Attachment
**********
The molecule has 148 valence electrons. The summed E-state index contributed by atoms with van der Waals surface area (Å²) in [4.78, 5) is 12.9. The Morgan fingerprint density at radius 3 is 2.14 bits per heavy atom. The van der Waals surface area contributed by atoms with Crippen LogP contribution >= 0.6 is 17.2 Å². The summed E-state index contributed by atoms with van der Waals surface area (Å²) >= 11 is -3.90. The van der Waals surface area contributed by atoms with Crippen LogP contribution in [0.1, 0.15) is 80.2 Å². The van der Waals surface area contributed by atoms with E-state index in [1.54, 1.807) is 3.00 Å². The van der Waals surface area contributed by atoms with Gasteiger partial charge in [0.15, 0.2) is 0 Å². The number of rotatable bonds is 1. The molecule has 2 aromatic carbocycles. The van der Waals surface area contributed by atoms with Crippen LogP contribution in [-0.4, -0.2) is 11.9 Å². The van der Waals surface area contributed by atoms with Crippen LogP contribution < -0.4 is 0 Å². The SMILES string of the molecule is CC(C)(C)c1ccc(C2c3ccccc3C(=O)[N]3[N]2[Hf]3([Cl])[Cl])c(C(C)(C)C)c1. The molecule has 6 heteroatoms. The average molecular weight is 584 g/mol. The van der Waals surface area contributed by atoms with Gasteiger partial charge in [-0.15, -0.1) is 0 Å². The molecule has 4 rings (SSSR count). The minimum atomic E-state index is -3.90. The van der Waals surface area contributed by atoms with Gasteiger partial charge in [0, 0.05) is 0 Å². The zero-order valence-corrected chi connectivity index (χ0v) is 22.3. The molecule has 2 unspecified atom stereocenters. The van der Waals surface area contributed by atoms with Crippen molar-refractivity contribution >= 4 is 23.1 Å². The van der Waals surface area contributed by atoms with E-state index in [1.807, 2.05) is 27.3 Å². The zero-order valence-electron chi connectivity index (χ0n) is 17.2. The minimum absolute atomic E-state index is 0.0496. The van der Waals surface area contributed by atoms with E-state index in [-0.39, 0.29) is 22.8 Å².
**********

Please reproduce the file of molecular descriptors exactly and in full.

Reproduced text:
The molecule has 148 valence electrons. The summed E-state index contributed by atoms with van der Waals surface area (Å²) in [4.78, 5) is 12.9. The Morgan fingerprint density at radius 3 is 2.14 bits per heavy atom. The van der Waals surface area contributed by atoms with Crippen LogP contribution >= 0.6 is 17.2 Å². The summed E-state index contributed by atoms with van der Waals surface area (Å²) >= 11 is -3.90. The van der Waals surface area contributed by atoms with Crippen LogP contribution in [0.1, 0.15) is 80.2 Å². The van der Waals surface area contributed by atoms with E-state index in [1.54, 1.807) is 3.00 Å². The van der Waals surface area contributed by atoms with Gasteiger partial charge in [0.15, 0.2) is 0 Å². The number of rotatable bonds is 1. The molecule has 2 aromatic carbocycles. The van der Waals surface area contributed by atoms with Crippen LogP contribution in [-0.4, -0.2) is 11.9 Å². The van der Waals surface area contributed by atoms with Crippen LogP contribution < -0.4 is 0 Å². The SMILES string of the molecule is CC(C)(C)c1ccc(C2c3ccccc3C(=O)[N]3[N]2[Hf]3([Cl])[Cl])c(C(C)(C)C)c1. The molecule has 6 heteroatoms. The average molecular weight is 584 g/mol. The van der Waals surface area contributed by atoms with Gasteiger partial charge in [-0.15, -0.1) is 0 Å². The molecule has 4 rings (SSSR count). The minimum atomic E-state index is -3.90. The van der Waals surface area contributed by atoms with Gasteiger partial charge in [0, 0.05) is 0 Å². The zero-order valence-corrected chi connectivity index (χ0v) is 22.3. The molecule has 2 unspecified atom stereocenters. The van der Waals surface area contributed by atoms with Crippen molar-refractivity contribution >= 4 is 23.1 Å². The van der Waals surface area contributed by atoms with E-state index in [1.807, 2.05) is 27.3 Å². The zero-order valence-electron chi connectivity index (χ0n) is 17.2. The minimum absolute atomic E-state index is 0.0496. The van der Waals surface area contributed by atoms with E-state index in [-0.39, 0.29) is 22.8 Å².